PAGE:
The Complex ("Kuroyuri danchi")
Official Selection, Brussels International Fantastic Film Festival 2013
Official Selection, Gérardmer International Fantastic Film Festival 2013
“The director is a master at combing urban horror with ancient terrors and this nicely fraught and twisted tale will appeal to lovers of classic J-horror” - Mark Adams, SCREEN DAILY
In 1998, Hideo Nakata spread fear across the planet with RINGU (those present at Fantasia 1999 remember all too well). With tightly controlled direction, a relentlessly oppressive atmosphere and bone-chilling sound effects held together by an admirable discipline regarding music and the depiction of horrifying imagery, he altered the fright flick while simultaneously launching the famous Japanese horror wave. Fans of the creeping-fear expert who slowly-but-surely paralyzes his audience, rejoice! After having left J-horror behind for almost a decade, Nakata finally returns to his first love with THE COMPLEX.
Once again dealing with vengeful spirits, he introduces us to Asuka (Atsuko Maeda, former member of pop phenom AKB48), a teenage girl whose family moves into an apartment complex with a troubled past. Her first night’s sleep is interrupted by a distressing scratching noise that seems to be emanating from a next-door apartment occupied by a recluse old man. Initially curious by the ghost stories told about her new home by her classmates, everything changes when she decides to visit her neighbour and finds him without a pulse. Her family is acting stranger every day and a weird little boy is desperately trying to become her friend. Mirroring the housing project in which she resides, Asuka’s troubled past is filled with repressed tragic events that are itching to rise up the surface. When the old man’s wraith manifests, she slowly slips into a downward spiral of rising lunacy. With the help of Shinobu (Hiroki Narimiya, star of the delirious ACE ATTORNEY), a young man sensitive to paranormal activity, she attempts to protect her soul from the grips of a merciless entity.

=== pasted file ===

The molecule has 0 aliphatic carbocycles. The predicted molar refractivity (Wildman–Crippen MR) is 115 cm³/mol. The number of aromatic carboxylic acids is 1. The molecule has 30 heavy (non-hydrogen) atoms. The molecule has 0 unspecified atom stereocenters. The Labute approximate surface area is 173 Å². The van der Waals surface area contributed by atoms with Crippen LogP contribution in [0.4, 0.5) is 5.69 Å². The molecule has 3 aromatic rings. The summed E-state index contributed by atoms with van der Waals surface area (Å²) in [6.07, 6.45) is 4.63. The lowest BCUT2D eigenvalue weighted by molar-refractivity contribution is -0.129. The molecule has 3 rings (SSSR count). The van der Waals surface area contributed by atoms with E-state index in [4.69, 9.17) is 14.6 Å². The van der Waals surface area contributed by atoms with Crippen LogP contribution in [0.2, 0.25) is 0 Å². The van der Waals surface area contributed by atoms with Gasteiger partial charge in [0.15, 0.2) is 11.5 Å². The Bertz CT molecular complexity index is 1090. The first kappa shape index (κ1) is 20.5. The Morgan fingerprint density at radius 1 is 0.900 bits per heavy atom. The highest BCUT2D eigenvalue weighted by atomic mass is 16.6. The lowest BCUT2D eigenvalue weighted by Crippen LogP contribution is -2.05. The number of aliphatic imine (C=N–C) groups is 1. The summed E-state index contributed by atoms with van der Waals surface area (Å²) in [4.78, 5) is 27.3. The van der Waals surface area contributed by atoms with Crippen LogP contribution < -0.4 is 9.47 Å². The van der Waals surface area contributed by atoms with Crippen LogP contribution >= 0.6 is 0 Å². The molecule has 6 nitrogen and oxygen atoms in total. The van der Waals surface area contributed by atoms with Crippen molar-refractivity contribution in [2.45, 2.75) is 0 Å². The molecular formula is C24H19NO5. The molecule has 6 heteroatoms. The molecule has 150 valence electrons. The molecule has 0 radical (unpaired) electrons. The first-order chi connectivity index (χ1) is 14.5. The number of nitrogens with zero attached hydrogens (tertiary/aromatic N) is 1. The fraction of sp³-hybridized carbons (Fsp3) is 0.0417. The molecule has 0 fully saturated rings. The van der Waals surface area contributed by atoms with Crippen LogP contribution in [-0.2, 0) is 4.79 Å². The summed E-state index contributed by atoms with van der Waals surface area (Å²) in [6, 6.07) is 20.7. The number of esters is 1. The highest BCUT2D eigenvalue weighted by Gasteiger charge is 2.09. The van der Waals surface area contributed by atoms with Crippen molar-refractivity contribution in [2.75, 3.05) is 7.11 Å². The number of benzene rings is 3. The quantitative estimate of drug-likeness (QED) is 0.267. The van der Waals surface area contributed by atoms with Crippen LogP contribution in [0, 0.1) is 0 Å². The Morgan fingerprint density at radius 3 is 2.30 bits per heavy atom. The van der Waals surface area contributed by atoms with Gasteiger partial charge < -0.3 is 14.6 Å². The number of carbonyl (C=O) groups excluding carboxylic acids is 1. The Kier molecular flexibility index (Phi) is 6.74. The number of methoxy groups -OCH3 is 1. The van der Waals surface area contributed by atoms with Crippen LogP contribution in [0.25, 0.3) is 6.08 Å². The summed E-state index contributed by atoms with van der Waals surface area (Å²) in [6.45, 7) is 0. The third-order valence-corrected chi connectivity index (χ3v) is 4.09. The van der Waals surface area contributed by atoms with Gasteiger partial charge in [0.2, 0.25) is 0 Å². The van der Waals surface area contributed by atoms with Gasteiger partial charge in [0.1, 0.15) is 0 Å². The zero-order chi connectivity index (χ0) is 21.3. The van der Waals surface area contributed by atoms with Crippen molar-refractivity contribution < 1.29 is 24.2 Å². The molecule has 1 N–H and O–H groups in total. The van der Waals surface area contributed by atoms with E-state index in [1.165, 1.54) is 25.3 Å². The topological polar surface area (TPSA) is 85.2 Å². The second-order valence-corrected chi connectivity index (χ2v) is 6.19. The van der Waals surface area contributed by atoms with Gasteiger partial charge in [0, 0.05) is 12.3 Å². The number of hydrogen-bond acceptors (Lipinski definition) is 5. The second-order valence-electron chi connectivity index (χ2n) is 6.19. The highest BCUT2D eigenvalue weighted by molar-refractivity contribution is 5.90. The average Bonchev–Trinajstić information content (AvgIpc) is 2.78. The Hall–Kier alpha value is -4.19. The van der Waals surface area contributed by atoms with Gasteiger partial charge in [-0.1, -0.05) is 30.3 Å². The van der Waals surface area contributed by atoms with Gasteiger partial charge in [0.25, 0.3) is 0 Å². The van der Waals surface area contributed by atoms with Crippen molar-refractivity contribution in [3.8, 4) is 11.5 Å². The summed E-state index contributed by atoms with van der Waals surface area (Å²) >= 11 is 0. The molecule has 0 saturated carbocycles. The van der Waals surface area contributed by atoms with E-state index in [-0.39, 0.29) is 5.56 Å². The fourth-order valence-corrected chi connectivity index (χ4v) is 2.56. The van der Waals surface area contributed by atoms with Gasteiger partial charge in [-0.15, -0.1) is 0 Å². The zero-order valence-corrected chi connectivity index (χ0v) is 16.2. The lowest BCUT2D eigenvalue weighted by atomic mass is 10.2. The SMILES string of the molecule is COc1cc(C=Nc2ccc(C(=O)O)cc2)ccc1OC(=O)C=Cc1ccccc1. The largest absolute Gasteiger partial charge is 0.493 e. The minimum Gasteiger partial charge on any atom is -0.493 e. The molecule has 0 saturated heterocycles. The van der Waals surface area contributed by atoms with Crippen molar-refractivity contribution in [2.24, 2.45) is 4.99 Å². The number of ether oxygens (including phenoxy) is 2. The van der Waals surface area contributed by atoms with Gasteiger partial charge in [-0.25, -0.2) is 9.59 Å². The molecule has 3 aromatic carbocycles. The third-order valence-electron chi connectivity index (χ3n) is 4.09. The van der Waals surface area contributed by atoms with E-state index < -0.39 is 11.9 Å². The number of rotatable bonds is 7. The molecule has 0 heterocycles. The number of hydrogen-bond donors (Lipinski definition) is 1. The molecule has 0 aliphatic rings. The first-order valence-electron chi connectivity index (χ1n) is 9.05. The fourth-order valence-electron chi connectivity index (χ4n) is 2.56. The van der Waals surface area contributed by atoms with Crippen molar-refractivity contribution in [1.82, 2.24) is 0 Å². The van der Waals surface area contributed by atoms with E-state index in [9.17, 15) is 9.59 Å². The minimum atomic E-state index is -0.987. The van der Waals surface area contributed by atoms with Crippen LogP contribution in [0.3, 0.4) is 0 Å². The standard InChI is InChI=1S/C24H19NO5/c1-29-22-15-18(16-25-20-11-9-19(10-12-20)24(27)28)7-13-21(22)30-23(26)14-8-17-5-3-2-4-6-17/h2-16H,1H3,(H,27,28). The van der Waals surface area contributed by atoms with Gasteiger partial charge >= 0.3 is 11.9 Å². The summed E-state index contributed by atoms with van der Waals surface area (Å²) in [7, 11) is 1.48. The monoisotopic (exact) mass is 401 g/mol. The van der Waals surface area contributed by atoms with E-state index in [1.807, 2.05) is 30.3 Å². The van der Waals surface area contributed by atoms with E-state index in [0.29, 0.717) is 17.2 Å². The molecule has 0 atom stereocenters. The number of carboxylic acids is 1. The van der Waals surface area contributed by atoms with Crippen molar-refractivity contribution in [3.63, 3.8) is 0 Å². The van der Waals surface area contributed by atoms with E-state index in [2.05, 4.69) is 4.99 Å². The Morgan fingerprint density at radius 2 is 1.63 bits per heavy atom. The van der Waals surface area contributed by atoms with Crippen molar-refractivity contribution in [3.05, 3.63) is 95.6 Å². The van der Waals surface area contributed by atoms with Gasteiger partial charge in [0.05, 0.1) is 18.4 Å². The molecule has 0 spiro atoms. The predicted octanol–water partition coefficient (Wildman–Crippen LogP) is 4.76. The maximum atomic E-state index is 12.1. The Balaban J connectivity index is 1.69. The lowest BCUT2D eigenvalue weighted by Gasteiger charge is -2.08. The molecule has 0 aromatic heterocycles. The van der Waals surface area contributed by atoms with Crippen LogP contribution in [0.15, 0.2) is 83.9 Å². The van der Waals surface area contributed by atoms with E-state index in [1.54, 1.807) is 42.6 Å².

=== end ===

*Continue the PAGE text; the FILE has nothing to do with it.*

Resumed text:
A selection at the prestigious Rotterdam festival, THE COMPLEX deals with an all-too-real social issue prevalent in Japan: formerly-prized apartment complexes that become miserable slums housing anonymous souls who, more often than not, are lonely seniors whose eventual demises are noticed by the mounting smell of decay detected long after they’ve passed. Solitude, a scary feeling in itself that Nakata deftly manipulates on various levels, occupies a central position within the film. THE COMPLEX is technically irreproachable with its uncomfortable sound effects and audaciously lit photography that is perfectly designed for nightmarish revelations, its last act strongly reminiscent of Argento’s SUSPIRIA. A surprising and baffling piece of work, THE COMPLEX relies on a gloomier ambience than RINGU while maintaining great efficiency. He may still be the master of J-horror, but Hideo Nakata has matured considerably — which is more than fine by us.
— Nicolas Archambault